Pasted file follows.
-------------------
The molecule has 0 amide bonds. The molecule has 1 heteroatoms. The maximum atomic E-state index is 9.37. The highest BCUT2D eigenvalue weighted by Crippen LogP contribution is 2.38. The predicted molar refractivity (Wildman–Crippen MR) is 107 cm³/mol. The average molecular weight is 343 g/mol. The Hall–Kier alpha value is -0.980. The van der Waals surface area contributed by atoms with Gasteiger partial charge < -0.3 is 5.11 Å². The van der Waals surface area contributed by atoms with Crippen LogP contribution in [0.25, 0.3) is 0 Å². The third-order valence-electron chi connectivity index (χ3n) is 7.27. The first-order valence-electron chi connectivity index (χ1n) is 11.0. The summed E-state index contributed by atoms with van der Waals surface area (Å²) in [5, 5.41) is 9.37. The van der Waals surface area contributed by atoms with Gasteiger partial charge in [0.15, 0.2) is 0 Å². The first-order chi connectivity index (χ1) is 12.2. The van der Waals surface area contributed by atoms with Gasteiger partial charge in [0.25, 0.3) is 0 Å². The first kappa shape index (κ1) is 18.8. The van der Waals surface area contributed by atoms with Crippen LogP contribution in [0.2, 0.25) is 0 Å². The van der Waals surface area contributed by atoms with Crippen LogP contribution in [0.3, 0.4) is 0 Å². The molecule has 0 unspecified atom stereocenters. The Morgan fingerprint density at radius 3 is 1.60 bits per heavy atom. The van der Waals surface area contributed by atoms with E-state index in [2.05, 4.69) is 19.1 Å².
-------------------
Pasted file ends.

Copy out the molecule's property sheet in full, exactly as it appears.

The molecule has 0 amide bonds. The molecule has 1 heteroatoms. The maximum atomic E-state index is 9.37. The highest BCUT2D eigenvalue weighted by Crippen LogP contribution is 2.38. The predicted molar refractivity (Wildman–Crippen MR) is 107 cm³/mol. The average molecular weight is 343 g/mol. The Hall–Kier alpha value is -0.980. The van der Waals surface area contributed by atoms with Gasteiger partial charge < -0.3 is 5.11 Å². The van der Waals surface area contributed by atoms with Crippen LogP contribution in [0.25, 0.3) is 0 Å². The third-order valence-electron chi connectivity index (χ3n) is 7.27. The first-order valence-electron chi connectivity index (χ1n) is 11.0. The summed E-state index contributed by atoms with van der Waals surface area (Å²) in [5, 5.41) is 9.37. The van der Waals surface area contributed by atoms with Gasteiger partial charge in [0.15, 0.2) is 0 Å². The first-order chi connectivity index (χ1) is 12.2. The van der Waals surface area contributed by atoms with Gasteiger partial charge in [0.25, 0.3) is 0 Å². The first kappa shape index (κ1) is 18.8. The van der Waals surface area contributed by atoms with Crippen LogP contribution in [0.2, 0.25) is 0 Å². The van der Waals surface area contributed by atoms with Crippen LogP contribution in [0.3, 0.4) is 0 Å². The molecule has 0 unspecified atom stereocenters. The Morgan fingerprint density at radius 3 is 1.60 bits per heavy atom. The van der Waals surface area contributed by atoms with E-state index in [2.05, 4.69) is 19.1 Å².